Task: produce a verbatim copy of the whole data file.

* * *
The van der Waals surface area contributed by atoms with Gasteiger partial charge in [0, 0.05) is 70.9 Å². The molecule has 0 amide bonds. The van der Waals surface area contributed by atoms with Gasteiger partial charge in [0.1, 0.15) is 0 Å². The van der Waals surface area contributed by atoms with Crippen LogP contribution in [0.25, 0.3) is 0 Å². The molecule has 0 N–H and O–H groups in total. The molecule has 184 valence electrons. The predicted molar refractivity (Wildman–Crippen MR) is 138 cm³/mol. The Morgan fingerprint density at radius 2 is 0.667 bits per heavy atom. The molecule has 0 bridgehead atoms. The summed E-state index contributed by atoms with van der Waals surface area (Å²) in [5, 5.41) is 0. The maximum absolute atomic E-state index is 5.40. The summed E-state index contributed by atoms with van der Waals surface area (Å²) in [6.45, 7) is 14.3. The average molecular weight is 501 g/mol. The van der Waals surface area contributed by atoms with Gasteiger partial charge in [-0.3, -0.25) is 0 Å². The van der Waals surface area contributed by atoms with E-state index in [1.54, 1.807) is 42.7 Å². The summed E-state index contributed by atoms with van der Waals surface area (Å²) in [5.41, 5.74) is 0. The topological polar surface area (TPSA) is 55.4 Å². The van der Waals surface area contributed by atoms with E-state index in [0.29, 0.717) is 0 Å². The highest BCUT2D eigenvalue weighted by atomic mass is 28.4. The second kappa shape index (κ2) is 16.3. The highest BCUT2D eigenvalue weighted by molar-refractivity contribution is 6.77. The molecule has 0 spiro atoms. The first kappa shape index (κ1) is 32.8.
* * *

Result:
The van der Waals surface area contributed by atoms with Gasteiger partial charge in [0, 0.05) is 70.9 Å². The molecule has 0 amide bonds. The van der Waals surface area contributed by atoms with Gasteiger partial charge in [0.1, 0.15) is 0 Å². The van der Waals surface area contributed by atoms with Crippen LogP contribution in [0.25, 0.3) is 0 Å². The molecule has 0 N–H and O–H groups in total. The molecule has 184 valence electrons. The predicted molar refractivity (Wildman–Crippen MR) is 138 cm³/mol. The Morgan fingerprint density at radius 2 is 0.667 bits per heavy atom. The molecule has 0 bridgehead atoms. The summed E-state index contributed by atoms with van der Waals surface area (Å²) in [5, 5.41) is 0. The maximum absolute atomic E-state index is 5.40. The summed E-state index contributed by atoms with van der Waals surface area (Å²) in [6.45, 7) is 14.3. The average molecular weight is 501 g/mol. The van der Waals surface area contributed by atoms with Gasteiger partial charge in [-0.3, -0.25) is 0 Å². The van der Waals surface area contributed by atoms with E-state index in [1.54, 1.807) is 42.7 Å². The summed E-state index contributed by atoms with van der Waals surface area (Å²) in [5.41, 5.74) is 0. The topological polar surface area (TPSA) is 55.4 Å². The van der Waals surface area contributed by atoms with E-state index in [0.29, 0.717) is 0 Å². The highest BCUT2D eigenvalue weighted by atomic mass is 28.4. The second kappa shape index (κ2) is 16.3. The highest BCUT2D eigenvalue weighted by molar-refractivity contribution is 6.77. The molecule has 0 spiro atoms. The first kappa shape index (κ1) is 32.8.